The Racial Wealth Gap and People with Disabilities
As explained in Part 1 of this series, the racial wealth gap describes the difference in median wealth between White households and households of color. Wealth doesn’t just mean “dollars earned”; it includes assets plus income minus debts. According to a recent Federal Reserve report, White households average eight times the wealth of Black households and five times the wealth of Latinx households nationally. When we consider how the racial wealth gap intersects with disability, its effects become even more pronounced. People with disabilities face significant barriers to wealth building and are 28 percent more likely than nondisabled people to be under-banked or unbanked. Limited accessible housing options can reduce disabled people’s chances at homeownership. And the asset limits baked into many disability benefits programs make accumulating wealth all but impossible. Factor in the effects of COVID-19 on the health and wealth of people of color with disabilities, and it’s clear that systemic change is needed to confront and close this compounded wealth gap.
Ensuring no one is left behind
“With the Chicago Community Trust focused on closing the racial wealth gap for the next decade, we have a huge opportunity to ensure that people with disabilities are not left behind,” says Kathy Ryg, co-chair of the Trust’s Disabilities Fund.The Trust’s strategy to close the racial wealth gap hinges on increasing economic prosperity for Black and Latinx individuals and families through increased incomes, asset-building, and debt reduction. It also targets systemic and policy-based structures that perpetuate economic inequality. “This systems-change approach must take disability into account,” says Ryg, “or we risk leaving behind the 14% of African Americans in Illinois who self-identify with disabilities, many of whom live in poverty. If we don’t address the policies that specifically inhibit wealth accumulation for people of color with disabilities, our strategies will be at best partially successful.”
Like the wealth gap as a whole, the racial wealth gap for people with disabilities is a systemic problem at heart. Eliminating the disability benefits trap (discussed in Part 1), for example, would “require a change in the Social Security Administration’s way of doing business,” as Dr. Kate Caldwell of the University of Illinois at Chicago puts it. According to Netflix’s Explained, “The wealth gap has grown so large, over so many years, it would take something truly radical to close it.” Lindsay Baran, Policy Analyst at the National Council on Independent Living, further points to ensuring a living (not just minimum) wage, adequate benefits, affordable housing, healthcare coverage, and long-term services and supports as key high-level changes that could start to chip away at inequities for disabled people of color.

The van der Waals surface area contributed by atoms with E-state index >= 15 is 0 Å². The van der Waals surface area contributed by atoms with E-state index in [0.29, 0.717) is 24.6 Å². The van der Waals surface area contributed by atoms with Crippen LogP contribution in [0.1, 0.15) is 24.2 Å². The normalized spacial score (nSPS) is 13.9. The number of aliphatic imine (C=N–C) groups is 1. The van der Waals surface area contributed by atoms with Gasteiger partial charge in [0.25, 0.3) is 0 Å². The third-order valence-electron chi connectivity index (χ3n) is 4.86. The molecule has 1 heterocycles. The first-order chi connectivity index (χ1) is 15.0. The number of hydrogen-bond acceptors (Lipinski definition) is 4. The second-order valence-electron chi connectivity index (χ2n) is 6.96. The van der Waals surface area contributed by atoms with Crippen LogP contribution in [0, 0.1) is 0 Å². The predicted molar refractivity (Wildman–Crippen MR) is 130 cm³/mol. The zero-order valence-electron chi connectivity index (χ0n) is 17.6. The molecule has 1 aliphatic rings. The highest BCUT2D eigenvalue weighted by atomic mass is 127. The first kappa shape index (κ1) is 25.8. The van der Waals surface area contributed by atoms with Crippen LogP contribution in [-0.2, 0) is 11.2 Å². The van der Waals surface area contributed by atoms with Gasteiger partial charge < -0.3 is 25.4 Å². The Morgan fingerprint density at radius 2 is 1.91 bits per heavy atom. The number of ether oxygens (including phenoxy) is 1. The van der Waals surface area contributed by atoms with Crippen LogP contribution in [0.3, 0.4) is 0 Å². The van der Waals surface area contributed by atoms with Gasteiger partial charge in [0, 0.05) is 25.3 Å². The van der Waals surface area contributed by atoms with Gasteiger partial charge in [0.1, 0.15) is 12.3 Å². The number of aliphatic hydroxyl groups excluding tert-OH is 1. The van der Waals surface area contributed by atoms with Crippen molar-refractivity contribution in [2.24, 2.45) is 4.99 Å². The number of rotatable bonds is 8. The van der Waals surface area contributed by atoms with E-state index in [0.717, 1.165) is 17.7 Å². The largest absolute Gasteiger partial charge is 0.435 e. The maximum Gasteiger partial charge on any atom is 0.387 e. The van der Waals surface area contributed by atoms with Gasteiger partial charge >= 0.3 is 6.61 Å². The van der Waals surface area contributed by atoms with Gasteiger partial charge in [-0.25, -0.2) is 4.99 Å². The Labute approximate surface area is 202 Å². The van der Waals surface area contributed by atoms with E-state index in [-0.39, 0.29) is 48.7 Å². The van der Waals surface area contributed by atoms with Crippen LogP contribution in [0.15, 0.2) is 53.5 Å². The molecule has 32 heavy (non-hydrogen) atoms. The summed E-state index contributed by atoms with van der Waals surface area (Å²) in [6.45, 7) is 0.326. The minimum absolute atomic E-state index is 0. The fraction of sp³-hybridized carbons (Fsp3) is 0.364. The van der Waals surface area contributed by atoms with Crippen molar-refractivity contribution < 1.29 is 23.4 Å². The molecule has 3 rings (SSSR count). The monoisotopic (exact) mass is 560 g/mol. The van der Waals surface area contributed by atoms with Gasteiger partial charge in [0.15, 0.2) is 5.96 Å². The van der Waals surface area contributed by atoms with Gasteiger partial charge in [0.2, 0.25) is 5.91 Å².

Individuals interested in moving the needle on this issue in their own communities need to begin with self-education. “On an individual level, research more about these issues and advocate for these changes,” Baran says. “In your own organization, review your business practices: hiring, compensation, advancement, etc. Look at your leadership, and see what changes need to be made. Donate to racial justice and disability rights/justice organizations already doing this work and see if there are other ways you can support them as well.”
Influence and Investment
“It is essential that policy makers, service providers, and others who hold positions of privilege and power in society consider the implications of having a disability for everyone,” scholar activist Dr. Angel Love Miles continues. “That means paying attention to how the experience of disability varies depending on race, class, gender, citizenship status, sexuality, age, nation, etc., and how each of these impacts one’s access to wealth.” Caldwell encourages decision makers to invest in local disabled-owned businesses. “When you have people in disadvantaged communities — especially communities of color, especially immigrant communities, especially people with disabilities, especially anywhere that those intersect or overlap — you’re going to have actual innovation that’s driving change for what that community needs. It’s a community development strategy on top of anti-poverty and unemployment strategy. And so, because they know best what their communities need, the best thing we can do is to invest in those communities and to invest in those entrepreneurs.”
She also points out that funding isn’t the only meaningful form of support. “In-kind investment is really important for people with disabilities. Contributions are really important because they don’t threaten that individual’s benefits, whereas if they were just receiving the money, then they’d have to figure out ‘How am I going to do that without losing the benefits?’ If you’re a lawyer, provide pro bono legal assistance. If you are an accountant or in [the] finance sector, providing pro bono financial services is really important. Any mentorship, any networking opportunities. Even just saying, ‘Hey, did you know there’s a trade show?’ or ‘There’s a professional organization, let me buy you a membership in it.’ It’s really investing in other ways.”
Ultimately, closing the racial wealth gap will require all of these efforts and more. To build an inclusive region, Miles says, “we must acknowledge and account for the full spectrum of diversity and inequality in the disability community.”
“Race and disability intersect,” Ryg explains. “In order to make a true shift to equity, policies and programs need to reflect this reality.” Only then, as Miles says, can we “create a more equitable society where there truly is Nothing About Us Without All of Us!”